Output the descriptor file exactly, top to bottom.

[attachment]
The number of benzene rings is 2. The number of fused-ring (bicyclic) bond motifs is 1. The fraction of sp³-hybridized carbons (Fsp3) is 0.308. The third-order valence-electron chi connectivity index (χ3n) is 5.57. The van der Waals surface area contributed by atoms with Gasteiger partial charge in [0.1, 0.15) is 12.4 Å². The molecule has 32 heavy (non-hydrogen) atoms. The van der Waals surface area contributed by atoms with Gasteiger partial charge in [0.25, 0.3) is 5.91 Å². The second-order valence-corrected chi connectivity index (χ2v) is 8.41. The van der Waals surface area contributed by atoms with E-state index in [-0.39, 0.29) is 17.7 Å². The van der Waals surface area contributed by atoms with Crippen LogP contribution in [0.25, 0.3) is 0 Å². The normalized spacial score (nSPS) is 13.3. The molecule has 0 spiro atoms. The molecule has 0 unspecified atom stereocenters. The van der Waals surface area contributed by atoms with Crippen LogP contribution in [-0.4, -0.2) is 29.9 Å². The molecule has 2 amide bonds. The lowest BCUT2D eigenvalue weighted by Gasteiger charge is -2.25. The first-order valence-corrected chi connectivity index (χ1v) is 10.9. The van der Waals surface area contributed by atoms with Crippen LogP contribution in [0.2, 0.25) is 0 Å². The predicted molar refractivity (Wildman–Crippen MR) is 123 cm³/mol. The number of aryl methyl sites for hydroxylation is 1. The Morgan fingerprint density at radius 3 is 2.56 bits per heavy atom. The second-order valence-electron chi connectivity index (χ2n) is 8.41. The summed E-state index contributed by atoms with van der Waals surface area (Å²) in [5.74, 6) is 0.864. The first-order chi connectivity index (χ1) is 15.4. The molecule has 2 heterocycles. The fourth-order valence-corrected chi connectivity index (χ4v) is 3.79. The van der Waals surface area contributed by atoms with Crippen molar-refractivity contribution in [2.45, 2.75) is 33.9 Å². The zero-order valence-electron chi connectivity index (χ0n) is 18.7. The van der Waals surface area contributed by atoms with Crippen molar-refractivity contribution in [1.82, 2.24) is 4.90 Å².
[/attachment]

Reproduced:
The number of benzene rings is 2. The number of fused-ring (bicyclic) bond motifs is 1. The fraction of sp³-hybridized carbons (Fsp3) is 0.308. The third-order valence-electron chi connectivity index (χ3n) is 5.57. The van der Waals surface area contributed by atoms with Gasteiger partial charge in [0.1, 0.15) is 12.4 Å². The molecule has 32 heavy (non-hydrogen) atoms. The van der Waals surface area contributed by atoms with Gasteiger partial charge in [0.25, 0.3) is 5.91 Å². The second-order valence-corrected chi connectivity index (χ2v) is 8.41. The van der Waals surface area contributed by atoms with E-state index in [-0.39, 0.29) is 17.7 Å². The van der Waals surface area contributed by atoms with Crippen LogP contribution in [0.25, 0.3) is 0 Å². The normalized spacial score (nSPS) is 13.3. The molecule has 0 spiro atoms. The molecule has 0 unspecified atom stereocenters. The van der Waals surface area contributed by atoms with Crippen LogP contribution in [-0.4, -0.2) is 29.9 Å². The molecule has 2 amide bonds. The lowest BCUT2D eigenvalue weighted by Gasteiger charge is -2.25. The first-order valence-corrected chi connectivity index (χ1v) is 10.9. The van der Waals surface area contributed by atoms with Crippen LogP contribution in [0.2, 0.25) is 0 Å². The predicted molar refractivity (Wildman–Crippen MR) is 123 cm³/mol. The number of aryl methyl sites for hydroxylation is 1. The Morgan fingerprint density at radius 3 is 2.56 bits per heavy atom. The second-order valence-electron chi connectivity index (χ2n) is 8.41. The summed E-state index contributed by atoms with van der Waals surface area (Å²) in [5.74, 6) is 0.864. The first-order chi connectivity index (χ1) is 15.4. The molecule has 2 heterocycles. The fourth-order valence-corrected chi connectivity index (χ4v) is 3.79. The van der Waals surface area contributed by atoms with Crippen molar-refractivity contribution in [2.45, 2.75) is 33.9 Å². The zero-order valence-electron chi connectivity index (χ0n) is 18.7. The van der Waals surface area contributed by atoms with Crippen molar-refractivity contribution in [1.82, 2.24) is 4.90 Å².